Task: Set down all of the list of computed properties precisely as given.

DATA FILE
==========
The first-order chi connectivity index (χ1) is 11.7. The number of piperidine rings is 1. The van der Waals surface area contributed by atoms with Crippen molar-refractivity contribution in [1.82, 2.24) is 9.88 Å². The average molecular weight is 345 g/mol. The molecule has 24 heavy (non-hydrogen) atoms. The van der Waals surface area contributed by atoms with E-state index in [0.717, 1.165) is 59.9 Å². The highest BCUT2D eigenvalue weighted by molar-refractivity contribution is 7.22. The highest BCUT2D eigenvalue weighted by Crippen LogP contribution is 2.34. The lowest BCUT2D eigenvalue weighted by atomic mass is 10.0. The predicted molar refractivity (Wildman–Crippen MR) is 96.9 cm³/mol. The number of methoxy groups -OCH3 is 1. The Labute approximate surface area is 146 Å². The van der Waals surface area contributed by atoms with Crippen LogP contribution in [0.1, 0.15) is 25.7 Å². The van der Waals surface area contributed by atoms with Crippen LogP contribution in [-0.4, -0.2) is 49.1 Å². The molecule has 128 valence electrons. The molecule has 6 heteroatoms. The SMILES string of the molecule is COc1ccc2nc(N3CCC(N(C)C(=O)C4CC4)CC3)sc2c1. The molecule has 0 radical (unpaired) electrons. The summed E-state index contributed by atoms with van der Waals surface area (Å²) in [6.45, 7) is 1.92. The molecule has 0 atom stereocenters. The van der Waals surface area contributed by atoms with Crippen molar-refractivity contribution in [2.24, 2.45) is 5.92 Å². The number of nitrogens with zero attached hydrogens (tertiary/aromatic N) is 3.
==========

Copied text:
The first-order chi connectivity index (χ1) is 11.7. The number of piperidine rings is 1. The van der Waals surface area contributed by atoms with Crippen molar-refractivity contribution in [1.82, 2.24) is 9.88 Å². The average molecular weight is 345 g/mol. The molecule has 24 heavy (non-hydrogen) atoms. The van der Waals surface area contributed by atoms with E-state index in [0.717, 1.165) is 59.9 Å². The highest BCUT2D eigenvalue weighted by molar-refractivity contribution is 7.22. The highest BCUT2D eigenvalue weighted by Crippen LogP contribution is 2.34. The lowest BCUT2D eigenvalue weighted by atomic mass is 10.0. The predicted molar refractivity (Wildman–Crippen MR) is 96.9 cm³/mol. The number of methoxy groups -OCH3 is 1. The Labute approximate surface area is 146 Å². The van der Waals surface area contributed by atoms with Crippen LogP contribution in [0.1, 0.15) is 25.7 Å². The van der Waals surface area contributed by atoms with Crippen LogP contribution in [-0.4, -0.2) is 49.1 Å². The molecule has 128 valence electrons. The molecule has 6 heteroatoms. The SMILES string of the molecule is COc1ccc2nc(N3CCC(N(C)C(=O)C4CC4)CC3)sc2c1. The molecule has 0 radical (unpaired) electrons. The summed E-state index contributed by atoms with van der Waals surface area (Å²) in [6.45, 7) is 1.92. The molecule has 0 atom stereocenters. The van der Waals surface area contributed by atoms with Crippen molar-refractivity contribution in [2.24, 2.45) is 5.92 Å². The number of nitrogens with zero attached hydrogens (tertiary/aromatic N) is 3.